Worshipping and praying together in the beautiful chapel, using materials collected from churches, and monastic communities around the world, was impressive,” she remembered. Monday service was well-attended to start the week.”

Ivars Kupcis, a communication officer, will always remember hot August days, when the expanding and contracting wood in the chapel makes soft cracking noises. There would always be a gentle wind because of temperature differences—the kind of wind you could feel,” he said. You feel it almost like a touch of the Holy Spirit coming from the chapel.”

Anam Gill, who served as a senior communicator during the WCC 11th Assembly, also vividly remembers spending time at the chapel. To me, it felt like the heart of the Ecumenical Centre, silently pulsating with life,” she said. The waters of baptism mosaic at the entrance of the chapel deeply moved me, and seeing the Cross of Reconciliation from Europe, made from bombs after the Second World War, brought tears to my eyes but also filled me with hope that we can overcome difficult times.”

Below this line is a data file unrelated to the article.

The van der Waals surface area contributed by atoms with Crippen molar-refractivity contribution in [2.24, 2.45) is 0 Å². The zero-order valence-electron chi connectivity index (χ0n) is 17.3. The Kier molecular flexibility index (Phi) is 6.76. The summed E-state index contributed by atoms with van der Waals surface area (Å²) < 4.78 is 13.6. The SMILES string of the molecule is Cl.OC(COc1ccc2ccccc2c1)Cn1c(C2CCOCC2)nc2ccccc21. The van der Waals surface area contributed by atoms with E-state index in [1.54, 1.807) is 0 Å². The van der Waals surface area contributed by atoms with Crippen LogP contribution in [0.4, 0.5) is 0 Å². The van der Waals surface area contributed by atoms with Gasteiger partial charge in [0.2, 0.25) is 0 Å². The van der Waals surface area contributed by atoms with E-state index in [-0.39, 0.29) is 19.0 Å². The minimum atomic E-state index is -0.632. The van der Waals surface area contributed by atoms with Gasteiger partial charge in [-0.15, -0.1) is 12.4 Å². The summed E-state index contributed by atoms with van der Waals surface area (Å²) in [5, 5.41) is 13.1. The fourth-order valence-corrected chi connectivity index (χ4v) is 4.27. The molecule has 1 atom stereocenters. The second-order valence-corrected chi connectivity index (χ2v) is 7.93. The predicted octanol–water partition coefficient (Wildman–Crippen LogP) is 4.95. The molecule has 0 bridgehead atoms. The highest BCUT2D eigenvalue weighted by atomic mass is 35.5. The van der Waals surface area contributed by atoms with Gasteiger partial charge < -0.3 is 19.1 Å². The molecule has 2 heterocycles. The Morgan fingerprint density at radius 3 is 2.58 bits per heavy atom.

In 2010, the WCC and Implenia embarked on the Green Village property development project to contribute to the renewal of international Geneva. The project includes six new buildings, each named for a city that hosted a global climate summit – Montreal, Kyoto, Stockholm, Durban, Rio, and Lima.

The project foresees the renovation and construction of a new Ecumenical Centre called Lima, in which the historic chapel, Visser t’ Hooft Hall, grand foyer, and Brugger gardens will be preserved. For the next three years, the WCC, its sister organizations and tenants, will work from the Kyoto building.

Read the feature story: The World Council of Churches in Geneva: A pilgrimage to places of ecumenical memory


21 June 2023, Geneva, Switzerland: His All Holiness Patriarch Bartholomew of the Ecumenical Patriarchate preaches as opening prayer is observed at the Ecumenical Centre Chapel, as the World Council of Churches central committee gathers in Geneva on 21-27 June 2023, for its first full meeting following the WCC 11th Assembly in Karlsruhe in 2022.